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The Village Idiot

And then there was Denver

Jack Deatherage, Jr.

(1/2016) No, not Denver, Colorado. Denver, the rock. My pet rock.

It seemed everyone had a pet rock back in the latter years of the 1970s. I couldnít turn on the radio or sit down before the idiot boxÖ ummÖ television, without hearing a commercial for "pet rock" food, houses, travel boxes, leashes and bath soap. (Is it possible I heard such commercials once and they just looped about in my semi-pickled brain?) "Middle sister" had a pet rock, much to the surprise of everyone in the house. She tended to be one of the few practical members of the clan, and continued to hold that place among us once she explained her rock was a wild one. Sheíd gone down to the creek, captured and eventually tamed it. (What money she earned was too dear to spend on some factory-produced rock that needed constant attention and money spent on accessories.)

Taking a cue from "middle sister", I too acquired my rock. Though being lazy, or hung over, I didnít stalk the banks of the creek. No, I was at the factory mixing some bagged cement to repair part of the building that age and weather had dropped into what used to be a flowerbed out front of the building. Having a handful of the "mud" left over, I carefully shaped a ball of it and set it on a shelf in the shop to dry. Weeks later, when I was smearing masonry paint across the front of the building I chanced to have some paint left and recalled the rock. A quick dip into the paint bucket, a return to the shelf and a few weeks later I had my own pet rock.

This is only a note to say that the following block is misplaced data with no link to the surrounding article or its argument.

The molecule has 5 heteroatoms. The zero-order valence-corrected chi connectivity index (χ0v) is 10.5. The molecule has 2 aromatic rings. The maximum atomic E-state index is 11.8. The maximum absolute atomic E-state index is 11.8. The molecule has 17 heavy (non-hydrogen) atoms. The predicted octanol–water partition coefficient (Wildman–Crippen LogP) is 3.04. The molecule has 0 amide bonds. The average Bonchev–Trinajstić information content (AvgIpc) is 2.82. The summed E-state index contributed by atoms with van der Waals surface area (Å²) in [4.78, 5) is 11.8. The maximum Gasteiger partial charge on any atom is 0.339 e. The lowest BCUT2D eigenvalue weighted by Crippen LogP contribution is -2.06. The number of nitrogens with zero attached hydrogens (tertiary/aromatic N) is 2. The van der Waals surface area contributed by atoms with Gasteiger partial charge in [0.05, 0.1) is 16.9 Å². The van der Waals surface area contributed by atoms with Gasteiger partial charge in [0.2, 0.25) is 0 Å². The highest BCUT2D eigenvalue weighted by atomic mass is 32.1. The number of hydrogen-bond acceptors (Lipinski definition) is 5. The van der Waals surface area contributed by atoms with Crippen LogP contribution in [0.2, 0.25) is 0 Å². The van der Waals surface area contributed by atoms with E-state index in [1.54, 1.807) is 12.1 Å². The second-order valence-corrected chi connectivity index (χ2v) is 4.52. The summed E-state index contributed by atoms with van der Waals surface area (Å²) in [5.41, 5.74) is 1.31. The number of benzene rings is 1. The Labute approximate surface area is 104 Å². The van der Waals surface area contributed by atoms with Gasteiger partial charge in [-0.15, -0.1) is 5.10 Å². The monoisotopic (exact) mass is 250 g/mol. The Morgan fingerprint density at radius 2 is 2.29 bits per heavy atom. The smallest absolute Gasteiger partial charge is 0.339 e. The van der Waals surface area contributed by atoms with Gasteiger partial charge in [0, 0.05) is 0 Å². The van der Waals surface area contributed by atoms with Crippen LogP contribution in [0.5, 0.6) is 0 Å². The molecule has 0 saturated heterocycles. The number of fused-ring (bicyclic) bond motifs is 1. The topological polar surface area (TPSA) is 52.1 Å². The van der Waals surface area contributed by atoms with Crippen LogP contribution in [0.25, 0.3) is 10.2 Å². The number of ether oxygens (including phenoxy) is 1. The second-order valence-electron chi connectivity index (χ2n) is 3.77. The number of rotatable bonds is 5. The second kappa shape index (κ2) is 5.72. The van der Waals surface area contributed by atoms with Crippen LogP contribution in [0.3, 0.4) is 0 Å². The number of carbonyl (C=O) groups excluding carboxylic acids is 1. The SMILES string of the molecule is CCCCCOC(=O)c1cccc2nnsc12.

I donít recall what tricks "middle sister" may have taught her wild rock. I know my rock was mostly a paperweight and a conversation piece. When my friends came over to drag me off to get drunk, and having navigated the piles of books, magazines, clothes, models of cars, boats, aircraft, and coolers and odd bits of furniture that cluttered me and "middle brotherís" bedroom theyíd pick my rock off my writing desk.

"Whatís this?"

"My pet rock. I made it."

"Cool. Letís go get drunk."


Yep, that rock inspired many such conversations.

And yes, I had a writing desk in those days. I suffered a delusion that had me thinking Iíd learn to write. I eventually shrugged the mental error off sometime in the 1990s, after spending about a grand on a word processor and another grand on a home-study writing course that finally convinced me Iíd not master the craft. The rock was there as I pondered past and present participles. (I still have no clue as to what a participle is.) The rock offered no opinions when I shook my head over the taboo of ending a sentence with a preposition. I could grasp not ending a sentence with a proposition, but what was a preposition? I still donít understand a split infinitive! (Actually, I donít know what an infinitive is.)

Frustration at my inability to comprehend such literary maxims would flare into anger, a precursor to rage. Not a place I wanted to visit, having been there and carrying the scars to remind me. Iíd focus on the rock, considering how its shape fitted my hand. I contemplated seeing it fly from my fingers, striking the glass of the bow window, possibly making it through the double panes and tumbling into the street. My arm would slowly cock itself for the throw until the thought of DWís confused, fearful, betrayed expression overwhelmed the growing temptation to unleash the beast. Women, the ruination of perfectly asinine rages.